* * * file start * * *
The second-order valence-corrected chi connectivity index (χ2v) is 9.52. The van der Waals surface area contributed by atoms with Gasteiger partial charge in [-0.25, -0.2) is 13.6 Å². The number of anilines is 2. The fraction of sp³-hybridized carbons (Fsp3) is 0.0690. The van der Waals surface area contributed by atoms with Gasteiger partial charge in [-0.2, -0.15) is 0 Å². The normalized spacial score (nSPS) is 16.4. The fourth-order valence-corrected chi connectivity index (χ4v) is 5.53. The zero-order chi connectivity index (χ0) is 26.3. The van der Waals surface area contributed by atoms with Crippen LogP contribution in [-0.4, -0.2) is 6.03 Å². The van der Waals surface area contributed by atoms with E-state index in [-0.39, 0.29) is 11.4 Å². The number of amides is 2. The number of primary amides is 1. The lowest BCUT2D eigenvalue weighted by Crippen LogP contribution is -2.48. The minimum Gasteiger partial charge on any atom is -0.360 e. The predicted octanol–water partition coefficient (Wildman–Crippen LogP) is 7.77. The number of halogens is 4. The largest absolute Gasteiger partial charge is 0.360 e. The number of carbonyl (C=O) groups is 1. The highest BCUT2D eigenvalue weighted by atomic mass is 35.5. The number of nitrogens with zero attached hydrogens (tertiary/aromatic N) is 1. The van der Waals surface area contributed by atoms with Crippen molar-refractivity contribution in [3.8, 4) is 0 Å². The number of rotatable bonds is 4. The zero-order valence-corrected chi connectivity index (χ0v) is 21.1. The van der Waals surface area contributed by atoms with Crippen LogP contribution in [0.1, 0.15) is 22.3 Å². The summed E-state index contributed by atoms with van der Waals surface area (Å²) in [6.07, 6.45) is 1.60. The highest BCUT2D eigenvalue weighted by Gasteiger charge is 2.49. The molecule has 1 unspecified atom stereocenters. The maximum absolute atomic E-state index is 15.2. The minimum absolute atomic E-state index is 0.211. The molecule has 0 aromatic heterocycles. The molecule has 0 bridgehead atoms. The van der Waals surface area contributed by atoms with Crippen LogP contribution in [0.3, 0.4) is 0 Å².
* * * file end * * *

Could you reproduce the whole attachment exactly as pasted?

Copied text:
The second-order valence-corrected chi connectivity index (χ2v) is 9.52. The van der Waals surface area contributed by atoms with Gasteiger partial charge in [-0.25, -0.2) is 13.6 Å². The number of anilines is 2. The fraction of sp³-hybridized carbons (Fsp3) is 0.0690. The van der Waals surface area contributed by atoms with Gasteiger partial charge in [-0.2, -0.15) is 0 Å². The normalized spacial score (nSPS) is 16.4. The fourth-order valence-corrected chi connectivity index (χ4v) is 5.53. The zero-order chi connectivity index (χ0) is 26.3. The van der Waals surface area contributed by atoms with Crippen LogP contribution in [-0.4, -0.2) is 6.03 Å². The van der Waals surface area contributed by atoms with E-state index in [-0.39, 0.29) is 11.4 Å². The number of amides is 2. The number of primary amides is 1. The lowest BCUT2D eigenvalue weighted by Crippen LogP contribution is -2.48. The minimum Gasteiger partial charge on any atom is -0.360 e. The predicted octanol–water partition coefficient (Wildman–Crippen LogP) is 7.77. The number of halogens is 4. The largest absolute Gasteiger partial charge is 0.360 e. The number of carbonyl (C=O) groups is 1. The highest BCUT2D eigenvalue weighted by atomic mass is 35.5. The number of nitrogens with zero attached hydrogens (tertiary/aromatic N) is 1. The van der Waals surface area contributed by atoms with Crippen molar-refractivity contribution in [3.8, 4) is 0 Å². The number of rotatable bonds is 4. The zero-order valence-corrected chi connectivity index (χ0v) is 21.1. The van der Waals surface area contributed by atoms with Crippen LogP contribution in [0.1, 0.15) is 22.3 Å². The summed E-state index contributed by atoms with van der Waals surface area (Å²) in [6.07, 6.45) is 1.60. The highest BCUT2D eigenvalue weighted by Gasteiger charge is 2.49. The molecule has 1 unspecified atom stereocenters. The maximum absolute atomic E-state index is 15.2. The minimum absolute atomic E-state index is 0.211. The molecule has 0 aromatic heterocycles. The molecule has 0 bridgehead atoms. The van der Waals surface area contributed by atoms with Crippen LogP contribution in [0.3, 0.4) is 0 Å².